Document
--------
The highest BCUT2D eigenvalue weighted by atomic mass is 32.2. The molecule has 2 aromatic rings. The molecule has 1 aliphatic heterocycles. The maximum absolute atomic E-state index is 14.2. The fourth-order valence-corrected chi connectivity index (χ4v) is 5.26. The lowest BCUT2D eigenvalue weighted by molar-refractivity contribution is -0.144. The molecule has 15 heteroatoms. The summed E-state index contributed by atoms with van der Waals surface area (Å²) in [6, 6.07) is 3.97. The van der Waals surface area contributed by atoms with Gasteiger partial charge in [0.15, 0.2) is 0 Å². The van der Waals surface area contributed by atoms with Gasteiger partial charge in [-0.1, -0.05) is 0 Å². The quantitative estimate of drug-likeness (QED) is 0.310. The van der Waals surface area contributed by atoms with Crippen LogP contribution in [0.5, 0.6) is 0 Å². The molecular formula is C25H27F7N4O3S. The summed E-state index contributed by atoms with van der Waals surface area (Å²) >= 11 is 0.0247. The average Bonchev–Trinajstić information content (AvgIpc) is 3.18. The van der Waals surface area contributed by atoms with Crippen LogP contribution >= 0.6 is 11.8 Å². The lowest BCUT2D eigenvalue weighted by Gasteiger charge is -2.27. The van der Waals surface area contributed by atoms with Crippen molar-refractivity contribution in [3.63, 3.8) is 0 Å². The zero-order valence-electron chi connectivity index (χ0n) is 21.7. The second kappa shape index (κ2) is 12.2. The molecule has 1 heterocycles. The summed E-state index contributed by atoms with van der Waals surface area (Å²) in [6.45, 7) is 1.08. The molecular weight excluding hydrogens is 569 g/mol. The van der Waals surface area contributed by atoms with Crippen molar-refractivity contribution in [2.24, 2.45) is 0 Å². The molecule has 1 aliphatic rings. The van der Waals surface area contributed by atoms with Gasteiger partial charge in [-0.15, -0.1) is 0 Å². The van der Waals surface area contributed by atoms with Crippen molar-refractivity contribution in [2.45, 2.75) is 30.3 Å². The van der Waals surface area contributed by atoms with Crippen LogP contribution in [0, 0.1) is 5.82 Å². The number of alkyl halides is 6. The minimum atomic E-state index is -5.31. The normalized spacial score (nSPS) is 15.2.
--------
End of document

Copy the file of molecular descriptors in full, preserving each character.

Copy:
The highest BCUT2D eigenvalue weighted by atomic mass is 32.2. The molecule has 2 aromatic rings. The molecule has 1 aliphatic heterocycles. The maximum absolute atomic E-state index is 14.2. The fourth-order valence-corrected chi connectivity index (χ4v) is 5.26. The lowest BCUT2D eigenvalue weighted by molar-refractivity contribution is -0.144. The molecule has 15 heteroatoms. The summed E-state index contributed by atoms with van der Waals surface area (Å²) in [6, 6.07) is 3.97. The van der Waals surface area contributed by atoms with Gasteiger partial charge in [0.15, 0.2) is 0 Å². The van der Waals surface area contributed by atoms with Gasteiger partial charge in [-0.1, -0.05) is 0 Å². The quantitative estimate of drug-likeness (QED) is 0.310. The van der Waals surface area contributed by atoms with Crippen LogP contribution in [0.5, 0.6) is 0 Å². The molecular formula is C25H27F7N4O3S. The summed E-state index contributed by atoms with van der Waals surface area (Å²) >= 11 is 0.0247. The average Bonchev–Trinajstić information content (AvgIpc) is 3.18. The van der Waals surface area contributed by atoms with Crippen LogP contribution >= 0.6 is 11.8 Å². The lowest BCUT2D eigenvalue weighted by Gasteiger charge is -2.27. The van der Waals surface area contributed by atoms with Crippen molar-refractivity contribution in [3.63, 3.8) is 0 Å². The zero-order valence-electron chi connectivity index (χ0n) is 21.7. The second kappa shape index (κ2) is 12.2. The molecule has 1 heterocycles. The summed E-state index contributed by atoms with van der Waals surface area (Å²) in [6.45, 7) is 1.08. The molecular weight excluding hydrogens is 569 g/mol. The van der Waals surface area contributed by atoms with Crippen molar-refractivity contribution in [2.24, 2.45) is 0 Å². The molecule has 1 aliphatic rings. The van der Waals surface area contributed by atoms with Gasteiger partial charge in [-0.15, -0.1) is 0 Å². The van der Waals surface area contributed by atoms with Crippen molar-refractivity contribution in [2.45, 2.75) is 30.3 Å². The van der Waals surface area contributed by atoms with Crippen LogP contribution in [0, 0.1) is 5.82 Å². The number of alkyl halides is 6. The minimum atomic E-state index is -5.31. The normalized spacial score (nSPS) is 15.2.